Elephants are the largest land animals on Earth and quite a sight to see close up. While on our safari at Shindzela, in the Timbavati Game reserve we got very close to these majestic creatures. Not only did we have a young bull elephant challenge us we also got to observe two elephants fighting.
I thought he was going to charge us!!
Adult male elephants are solitary in nature but may associate with other bulls (adult males) in small, unstable groups. Males will leave the family unit (natal unit) between 12 and 15 years of age.
As the herd of elephants crossed the road in front of us one of them decided to take a closer inspection and looked like he was going to charge us. Luckily, after a brief inspection he moved on.
As the huge angry elephant walked off our attention turned to two young males who decided to fight right next to us! This was exciting and quite scary all at the same time.
And go!!! The fight starts
Tusks meet and it looks like a wrestling match
Fights take place when a male challenges the male guarding the female. Before a fight the elephants often kick up a lot of dust, which we missed. But we got to see them charge each other, bump heads and try and get at each other with their tusks. They looked like two young bulls who might have been play-fighting or really fighting for some reason or another, but not necessarily over a female.
This is my brother, very impressed by how close to the fight we are
Assessing the situation again
Bulls assess each others strength through sparring or play-fighting. The level of dominance is closely related to a bull’s size, power, and weight. As bulls mature, these characteristics increase.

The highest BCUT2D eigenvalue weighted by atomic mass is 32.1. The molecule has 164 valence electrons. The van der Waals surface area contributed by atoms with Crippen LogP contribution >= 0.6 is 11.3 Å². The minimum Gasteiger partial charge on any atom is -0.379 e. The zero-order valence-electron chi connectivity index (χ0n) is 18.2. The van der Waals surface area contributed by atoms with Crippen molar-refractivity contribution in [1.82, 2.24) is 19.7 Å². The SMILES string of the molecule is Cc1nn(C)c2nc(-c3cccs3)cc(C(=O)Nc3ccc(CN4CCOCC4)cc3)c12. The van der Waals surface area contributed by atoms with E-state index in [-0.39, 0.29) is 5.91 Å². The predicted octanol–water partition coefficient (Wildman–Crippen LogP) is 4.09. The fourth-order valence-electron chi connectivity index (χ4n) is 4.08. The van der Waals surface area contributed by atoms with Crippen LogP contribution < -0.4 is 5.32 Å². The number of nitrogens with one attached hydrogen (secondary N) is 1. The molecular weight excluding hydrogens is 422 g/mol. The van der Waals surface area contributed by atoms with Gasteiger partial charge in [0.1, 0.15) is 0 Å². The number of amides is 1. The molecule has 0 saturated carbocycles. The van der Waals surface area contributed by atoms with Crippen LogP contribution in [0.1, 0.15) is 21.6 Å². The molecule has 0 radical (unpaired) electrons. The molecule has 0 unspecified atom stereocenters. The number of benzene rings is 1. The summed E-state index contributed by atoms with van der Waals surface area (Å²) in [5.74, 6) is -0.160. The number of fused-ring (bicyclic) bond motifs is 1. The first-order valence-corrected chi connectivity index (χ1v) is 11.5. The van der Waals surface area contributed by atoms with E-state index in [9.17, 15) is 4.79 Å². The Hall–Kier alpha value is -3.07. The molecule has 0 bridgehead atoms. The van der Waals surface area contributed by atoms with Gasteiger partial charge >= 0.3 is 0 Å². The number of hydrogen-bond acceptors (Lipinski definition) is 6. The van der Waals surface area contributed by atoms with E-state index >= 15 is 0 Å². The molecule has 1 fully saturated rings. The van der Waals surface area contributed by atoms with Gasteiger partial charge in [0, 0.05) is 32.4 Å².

The battles are often over in a minute after one bull, usually the oldest, has asserted itself as the strongest and most powerful. Some of the fights last several hours if the bulls are more evenly matched. This looked like two young males were equally matched but they did not continue for too long.
Elephants are not territorial. The home range is between 10 and 70 km2 (four to 27 mi.2) and possibly larger, depending on herd size and seasonality.
Elephants touch each other constantly with their tusks and greet each other with a touch of the trunk to the mouth. They also communicate by nudging one another and poking each other gently with their tusks.
Elephants love water. They like to swim, dive into the water and find great fun in fighting the waves. It also gives their joints a break with the buoyancy they get from the water.
They lifted their heads up high and attacked. Two mighty heads collided, tusks met and they mainly used their trunks to try and dominate the each other. They would retreat and after a brief moment attack again, trying to overpower each other.
Elephants have four molars, one on the top and one on the bottom on both sides of the mouth. One molar can weigh about five pounds and is the size of a brick!
Tusks are an elephant’s incisor teeth. They are used for defense, digging for water, and lifting things.
The elephant trunk has more than 40,000 muscles in it.
This continued for a while but as soon as they realized that the herd was moving on and nearly gone, they stopped and followed the rest of their family.
Only one mammal can’t jump — the elephant.
Elephants have a slow pulse rate of 27. For a canary it is 1000!
The largest elephant on record was an adult male African elephant. It weighed about 24,000 pounds and was 13 feet tall at the shoulder!
This was one of the most exciting moment of our safari!!
The end of the fight
Elephants prefer one tusk over the other, just as people are either left or right-handed.
Shindzela Tented Camp, Timbavati Private Nature Reserve, Hoedspruit, 1380, South Africa